But the bullying didn’t stop there. In its desire to continually frustrate, the Authority declared that the victory would apply to me alone and all the CVD supporters would be denied any benefit from the victory. These two episodes further reinforced my conviction the ACPS was more a political issue than scientific.

Over the next three years I became totally consumed, getting my hands on every bit of evidence I could and this eventually culminated in an appeal that would end all appeals. I looked at the candidates available, I chose the legal team and I searched out the team of experts that we could use to fight the case.

It was during the interval of three years between the end of my own appeal and the beginning of the Denison appeal that I experienced the most intense education as to the fundamentals of sound science. I got to know a remarkable man, who was the newly appointed Professor of Psychology at Deakin University, in Victoria, Australia. His name is Boris Crassini. A stranger to me, he kindly agreed to take a look at the large collection of ‘research papers’ by various academics at the College of Optometry in Melbourne. These papers had been commissioned by the DOT (Department of Transport) to ‘protect the Standard’. I had felt misgivings about these projects, but my medical training had not equipped me sufficiently to be certain about my doubts, let alone to argue the point in a court of law. The relief I felt was enormous, when Professor Crassini confirmed my suspicions, as to the fundamental flaws that were inherent in the material I had put before him and upon which I knew the Authority would rely in the pending legal battle.

More than ever before, I came to see that the battle would revolve around the question of ‘Evidence’ and that was decades before the term ‘Evidence-Based’ became popular in medical parlance. What the Professor inspired me with was the constant reminder that as a colour vision defectives, all CVD pilots were ‘wavelength cripples’, but based on the evidence, as he saw it, that when it came to flying aeroplanes, it didn’t matter.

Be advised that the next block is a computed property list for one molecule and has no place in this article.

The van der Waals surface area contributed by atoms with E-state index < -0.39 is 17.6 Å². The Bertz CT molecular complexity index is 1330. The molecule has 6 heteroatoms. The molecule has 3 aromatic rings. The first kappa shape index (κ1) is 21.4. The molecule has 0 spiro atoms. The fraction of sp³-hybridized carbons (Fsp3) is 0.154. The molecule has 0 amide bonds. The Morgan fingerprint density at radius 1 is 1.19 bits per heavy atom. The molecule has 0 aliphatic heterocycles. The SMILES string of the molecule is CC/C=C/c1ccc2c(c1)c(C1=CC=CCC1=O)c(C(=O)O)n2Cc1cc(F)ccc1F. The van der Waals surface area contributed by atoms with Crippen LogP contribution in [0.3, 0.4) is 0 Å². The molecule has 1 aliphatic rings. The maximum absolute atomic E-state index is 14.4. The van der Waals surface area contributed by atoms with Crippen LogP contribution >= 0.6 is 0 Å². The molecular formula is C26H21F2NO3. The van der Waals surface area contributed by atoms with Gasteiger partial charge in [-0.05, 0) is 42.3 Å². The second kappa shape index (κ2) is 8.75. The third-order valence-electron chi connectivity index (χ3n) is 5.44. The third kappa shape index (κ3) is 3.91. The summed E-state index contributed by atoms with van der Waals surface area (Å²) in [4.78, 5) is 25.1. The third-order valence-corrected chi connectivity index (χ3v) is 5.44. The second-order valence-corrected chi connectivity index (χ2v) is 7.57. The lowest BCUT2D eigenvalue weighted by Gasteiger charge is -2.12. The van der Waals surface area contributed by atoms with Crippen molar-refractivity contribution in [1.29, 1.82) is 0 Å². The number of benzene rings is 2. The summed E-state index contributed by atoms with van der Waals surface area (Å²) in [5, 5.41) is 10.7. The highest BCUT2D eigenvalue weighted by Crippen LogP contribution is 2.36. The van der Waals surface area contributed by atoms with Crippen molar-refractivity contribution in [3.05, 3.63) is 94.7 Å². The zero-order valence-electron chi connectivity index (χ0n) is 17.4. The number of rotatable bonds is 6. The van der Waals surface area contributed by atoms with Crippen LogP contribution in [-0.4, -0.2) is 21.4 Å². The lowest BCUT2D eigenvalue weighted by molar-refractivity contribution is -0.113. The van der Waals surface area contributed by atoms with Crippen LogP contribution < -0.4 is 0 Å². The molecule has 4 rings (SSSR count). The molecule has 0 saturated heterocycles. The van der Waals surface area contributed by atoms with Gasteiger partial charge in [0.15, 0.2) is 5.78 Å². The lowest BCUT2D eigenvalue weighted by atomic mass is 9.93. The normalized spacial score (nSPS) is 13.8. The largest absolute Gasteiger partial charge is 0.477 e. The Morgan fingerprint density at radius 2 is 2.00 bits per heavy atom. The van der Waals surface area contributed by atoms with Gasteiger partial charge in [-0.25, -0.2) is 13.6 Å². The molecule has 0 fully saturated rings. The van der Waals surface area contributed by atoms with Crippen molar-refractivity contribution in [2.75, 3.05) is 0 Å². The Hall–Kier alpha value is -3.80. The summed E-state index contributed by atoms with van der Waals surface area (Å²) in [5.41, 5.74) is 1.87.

So the Denison case came to court. By the direction of the Tribunal, and with agreement of the parties, the case was conducted as a ‘Test Case’ with the scope of evidence to include all types of colour vision defects (not just Denison’s) and all levels of professional aircraft piloting. The case took up 35 days of hearings. Not a thread of evidence was left unexplored. I have no doubt that the conduct of the AAT’s examination of all the evidence available at the time pertaining to the Aviation Colour Perception Standard, was then, and remains to this day, the most comprehensive examination ever conducted of the topic anywhere in the world.

Of interest is the fact that on the final day of submissions, all parties agreed that the hearing had been thorough, unbiased and exhaustive. The Authority’s legal team indicated to the Chairman of the Tribunal that whatever the outcome, the Authority intended to promote the result on the international stage; such was their satisfaction with the encounter.

What happened next?


...And that is why, twenty-three years later, we have in Australia a significant and growing cohort or CVD pilots participating at all levels of aviation including airlines. They are subject to all the checks and balances, all the rules, and all the testing that their colour vision normal counterparts are. They perform no differently in every respect!

The irony has to be noted, that these CVD Captains and First Officers, are flying their Australian registered Airbuses and Boeings and many other aircraft types into countries where, should they wish to self-fly a locally registered Cessna 172 at night, they would be refused permission to do so because of their colour vision.